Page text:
Book Bits: David Baldacci, Lolita cover art, Apple setback, ‘The White Princess’
If you’re a Hemingway fan, perhaps you are celebrating his publishing debut with “Three Stories and Ten Poems” on this day in 1923. See Today in Literature for the rest of the story.
If you’re an author with a small publisher that doesn’t handle the formal copyright registrations for your books, I urge to to register the books yourself within three months of the publication date. Yes, copyright protection is automatic, but you will have reduced remedies for infringement without the registration. You can file the registration on line.
Here are today’s links:
- News: Scholastic Lands Baldacci’s ‘The Finisher’ – “Bestselling author David Baldacci has signed with Scholastic Press for his first standalone children’s book, a fantasy novel called The Finisher. Scholastic took North American rights to the book and is planning a March 4, 2014, publication for the title, which is targeted at children 9-13.” Publishers Weekly
- Interview: The Land of Metaphor: John Gall on Designing the Cover of Lolita, by John Bertram – “I interviewed graphic designer/creative director John Gall for the upcoming book that I co-edited with Yuri Leving entitled ‘Lolita – The Story of a Cover Girl: Vladimir Nabokov’s Novel in Art and Design’ being published this month by Print Books. In it, eighty graphic designers provided their own cover designs for Nabokov’s famous novel.” The Millions
- News: The World’s Top-Earning Authors: With ’50 Shades,’ E.L. James Debuts At No. 1, by Jeff Bercovici – “E.L. James — known to her friends and family as Erika Leonard — didn’t follow any of the rules for getting to the top, but she’s there all the same, debuting on the 2013 top-earning authors list with an estimated $95 million in earnings.” Forbes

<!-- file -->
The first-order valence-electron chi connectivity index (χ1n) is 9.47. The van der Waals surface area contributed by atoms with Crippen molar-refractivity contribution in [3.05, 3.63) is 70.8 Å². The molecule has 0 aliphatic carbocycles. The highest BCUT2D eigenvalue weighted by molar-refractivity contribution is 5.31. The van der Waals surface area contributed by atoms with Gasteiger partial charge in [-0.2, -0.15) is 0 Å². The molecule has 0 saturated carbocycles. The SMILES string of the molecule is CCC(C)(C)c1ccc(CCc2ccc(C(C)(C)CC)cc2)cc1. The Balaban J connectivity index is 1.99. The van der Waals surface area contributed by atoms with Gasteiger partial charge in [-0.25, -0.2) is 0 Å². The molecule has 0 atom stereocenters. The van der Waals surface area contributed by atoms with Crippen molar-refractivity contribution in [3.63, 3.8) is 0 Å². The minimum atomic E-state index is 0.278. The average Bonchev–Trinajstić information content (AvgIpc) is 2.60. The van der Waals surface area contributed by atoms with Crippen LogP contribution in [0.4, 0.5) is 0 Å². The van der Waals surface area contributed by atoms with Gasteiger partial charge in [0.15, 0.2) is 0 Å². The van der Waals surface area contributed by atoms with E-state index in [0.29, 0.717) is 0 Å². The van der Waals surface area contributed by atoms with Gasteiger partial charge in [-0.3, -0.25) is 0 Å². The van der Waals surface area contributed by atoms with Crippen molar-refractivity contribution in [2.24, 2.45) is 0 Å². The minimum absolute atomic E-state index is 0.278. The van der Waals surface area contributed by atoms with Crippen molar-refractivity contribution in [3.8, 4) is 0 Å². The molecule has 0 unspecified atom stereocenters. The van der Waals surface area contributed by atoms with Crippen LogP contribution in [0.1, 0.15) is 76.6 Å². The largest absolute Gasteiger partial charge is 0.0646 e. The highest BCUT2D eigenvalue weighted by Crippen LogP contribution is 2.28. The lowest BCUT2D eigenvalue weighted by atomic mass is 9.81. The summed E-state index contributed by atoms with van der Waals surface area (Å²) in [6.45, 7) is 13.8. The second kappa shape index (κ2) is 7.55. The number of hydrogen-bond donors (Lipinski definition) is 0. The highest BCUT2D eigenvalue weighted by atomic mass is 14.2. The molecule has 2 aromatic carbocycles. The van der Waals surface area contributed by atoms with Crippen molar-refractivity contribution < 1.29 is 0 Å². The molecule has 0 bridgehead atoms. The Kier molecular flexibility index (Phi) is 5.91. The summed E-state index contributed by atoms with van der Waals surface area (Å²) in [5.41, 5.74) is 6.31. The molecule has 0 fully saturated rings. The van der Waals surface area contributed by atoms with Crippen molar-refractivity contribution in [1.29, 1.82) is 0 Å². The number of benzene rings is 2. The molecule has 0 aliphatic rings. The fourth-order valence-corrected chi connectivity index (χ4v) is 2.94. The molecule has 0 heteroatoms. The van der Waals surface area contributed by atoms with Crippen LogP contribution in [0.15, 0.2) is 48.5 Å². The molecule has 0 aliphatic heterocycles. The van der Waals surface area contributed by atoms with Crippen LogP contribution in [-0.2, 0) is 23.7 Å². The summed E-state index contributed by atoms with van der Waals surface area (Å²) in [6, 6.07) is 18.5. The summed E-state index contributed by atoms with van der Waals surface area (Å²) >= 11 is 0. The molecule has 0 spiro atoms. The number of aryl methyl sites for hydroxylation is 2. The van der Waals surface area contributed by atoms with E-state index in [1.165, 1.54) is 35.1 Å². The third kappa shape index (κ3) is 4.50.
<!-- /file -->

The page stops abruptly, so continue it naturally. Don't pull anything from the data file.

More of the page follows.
- Viewpoint: An Open Letter to the New York Review of Books, Jane Vandenburgh – “Really? the only woman contributor among your 25 is April Bernard, reviewing Frank Bidart’s new book of poems? Really? the only female “author” the NYRB exhibits any interest in this time is the unfortunate Amanda Knox, where the theme of the review seems to be which lines are this poor girl’s and which belong to her work-for-hire ghostwriter?” The Huffington Post
- Review: “Falling Into the Fire: A Psychiatrist’s Encounters with the Mind in Crisis,” by Christine Montross, reviewed by Matthew Tiffany – The book “is as good an account of the labyrinth of mental health care as you’re likely to read. Her work in critical care psychiatric settings is the source material, and she launches from discussions of clients into larger questions about the nature of psychiatry and of mental health.” The Daily Beast
- How To: 3 Disagreements About How to Use “Either” and “Neither” by Mark Nichol – “Use of either and neither, and their associated words or and nor, is complicated by disagreements about proper usage. Here’s a discussion of the words and the opinions about their appropriate use.” Daily Writing Tips
- News: Judge Denies Apple a Stay, by Andrew Albanese – “Apple was dealt another setback in its e-book price-fixing case late Friday afternoon, as Judge Denise Cote denied Apple a stay of all proceedings pending its appeal. And in a ruling that led to a tense exchange with Apple lead counsel Orin Snyder, the judge also denied Apple’s proposed schedule for its damages trial, and ordered the parties to finish discovery by the end of December, 2013 with summary judgment motions to be fully briefed by February 28, 2014.” Publishers Weekly